A few days ago, I was talking to a friend over the phone and he noticed that I sounded tired. I did feel a little depleted after a few emotionally difficult therapy sessions.
Friend: You sound tired. What’s going on?
I: Nothing. Had a few sessions and just finished. It was tough.
Friend: Really? I can’t imagine listening to people’s problems all day long. What do they usually talk about?
I: All kinds of stuff. Today somebody told me about a difficult breakup. It was very sad.
Friend: So that person goes to therapy and pays you for THAT? To talk about a breakup? He must be very sick. Oh wait, [he chuckled], - but of course he IS sick – after all, he is in therapy.
Common myths about people who see a therapist
Even though the friend meant it as a joke, this comment reflects one of the common myths about people who seek therapy. The myths that I hear about the most are:
- Therapy is for crazy people. You have to really be seriously sick to go to a psychologist.
- Therapy is for weak people. After all, if you are strong, you can resolve your problems yourself and you shouldn’t be asking for help.
- Therapy is for people who don’t have any friends and are willing to pay somebody to listen to them.
As I am writing this post, I am reflecting on the sessions that I have with my courageous, insightful, inspiring clients. Individuals who want to learn. Who are not afraid to admit that they have lost their way. Who are strong enough to allow themselves to be vulnerable. Who are willing to face their worst fears and tolerate discomfort in order to be able to live their best life.
People who come to therapy, stay, and work their way toward living life in alignment with their values, have many things in common.
- They are willing to take risks. It’s tough to make that first step and contact a complete stranger (the therapist) with the purpose of possibly sharing deepest secrets, embarrassing thoughts, and bitter regrets with him or her.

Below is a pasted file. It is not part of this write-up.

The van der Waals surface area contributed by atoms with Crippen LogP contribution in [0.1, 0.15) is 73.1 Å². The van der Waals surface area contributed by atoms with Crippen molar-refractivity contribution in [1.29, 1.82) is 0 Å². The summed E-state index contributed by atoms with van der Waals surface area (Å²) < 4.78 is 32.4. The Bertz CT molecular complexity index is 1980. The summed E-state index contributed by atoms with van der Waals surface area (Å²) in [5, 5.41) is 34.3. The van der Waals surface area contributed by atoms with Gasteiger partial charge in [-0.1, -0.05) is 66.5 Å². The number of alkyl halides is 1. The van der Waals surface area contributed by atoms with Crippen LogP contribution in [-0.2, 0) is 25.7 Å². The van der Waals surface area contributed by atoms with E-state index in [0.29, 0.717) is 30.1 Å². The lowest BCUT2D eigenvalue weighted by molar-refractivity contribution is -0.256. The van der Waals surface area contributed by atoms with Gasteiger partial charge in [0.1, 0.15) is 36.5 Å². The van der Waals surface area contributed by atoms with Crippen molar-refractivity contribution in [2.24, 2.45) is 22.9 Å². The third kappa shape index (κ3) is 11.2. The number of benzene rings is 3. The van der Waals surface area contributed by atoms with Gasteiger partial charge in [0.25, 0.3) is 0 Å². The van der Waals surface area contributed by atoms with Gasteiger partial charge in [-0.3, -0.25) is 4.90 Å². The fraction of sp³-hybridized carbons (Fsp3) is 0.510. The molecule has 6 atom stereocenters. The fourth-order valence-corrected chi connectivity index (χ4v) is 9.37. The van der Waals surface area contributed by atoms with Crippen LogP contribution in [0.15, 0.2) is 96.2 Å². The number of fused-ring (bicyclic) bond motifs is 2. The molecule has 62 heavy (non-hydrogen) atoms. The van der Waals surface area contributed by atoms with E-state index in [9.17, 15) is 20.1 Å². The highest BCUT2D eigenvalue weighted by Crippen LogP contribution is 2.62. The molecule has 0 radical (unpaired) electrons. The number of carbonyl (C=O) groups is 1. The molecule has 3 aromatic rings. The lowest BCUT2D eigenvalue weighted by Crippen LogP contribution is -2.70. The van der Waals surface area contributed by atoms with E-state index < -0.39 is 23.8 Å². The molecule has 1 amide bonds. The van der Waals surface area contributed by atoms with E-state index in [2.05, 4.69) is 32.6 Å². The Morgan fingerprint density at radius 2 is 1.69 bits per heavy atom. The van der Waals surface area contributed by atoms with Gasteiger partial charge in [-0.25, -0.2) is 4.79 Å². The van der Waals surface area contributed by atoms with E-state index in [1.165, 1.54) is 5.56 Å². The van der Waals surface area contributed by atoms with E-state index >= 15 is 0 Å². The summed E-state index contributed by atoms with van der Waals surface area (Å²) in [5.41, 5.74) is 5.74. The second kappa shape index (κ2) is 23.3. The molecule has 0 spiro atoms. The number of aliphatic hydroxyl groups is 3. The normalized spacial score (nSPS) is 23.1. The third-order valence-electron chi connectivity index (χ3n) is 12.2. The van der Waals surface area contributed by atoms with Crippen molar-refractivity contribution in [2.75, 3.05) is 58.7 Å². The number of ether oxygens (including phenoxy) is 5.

- They are willing to develop an insight – an awareness of what they currently may not consciously know. This self-discovery is not easy. This is definitely another risk. It can be overwhelming and it often seems easier to maintain the status quo. Sometimes it’s terrifying to realize that you have been inadvertently contributing to your life’s problems. But it is crucial to develop self-awareness in order to become unstuck and move on.
- They are willing to face painful emotions (fear, anxiety, anger, disappointment, frustration, hurt).
- They are willing to take steps toward their goals in spite of the painful emotions.
- They are willing to develop a capacity to become observers – of their mind, of their thoughts, feelings, and behaviour, as well as of the here-and-now process. They cultivate a bird’s eye view as opposed to being entangled in the tornado of events, automatic thoughts, and emotions.
- They are willing to persevere. Those who succeed in therapy do not just embrace the concept of change when in crisis. They continue to be committed to change over a long period of time, making one small step after another, challenging the old patterns, and creating new habits. It gets frustrating. And it also gets boring. And difficult. Yet they steadily make their way forward.
People who actually come to therapy
Even after practicing for so many years I continue being in awe of my patients’ progress. They challenge me intellectually. They humble me with their wisdom. And they inspire me to become more reflective and courageous myself.
- A retiree finally coming to terms with her difficult childhood.
- A business executive overcoming crippling social anxiety and making an important presentation in front of hundreds of people.
- A mom able to put her kids’ wellbeing before her debilitating overprotectiveness.
- A teenager going from feeling lost to becoming an overachiever full of feisty ambition.
- Parents determined to take a risk of not being “friends” with their teen and assuming a parental role instead.
- OCD-sufferers able to face unimaginable horrific and embarrassing thoughts and images, tolerate the dread, put the OCD into its (disgraceful) place, and make a choice to live a fulfilling life.
I could go on and on with the examples. After numerous years of practice the examples are endless. My admiration for my patients motivates me to try and be a better person.
After all, even though I may sometimes sound tired after a long work day, I feel incredibly lucky to do what I do. And I never stop marvelling at my unbelievable privilege to accompany those brave and determined people in the journey to create their best life.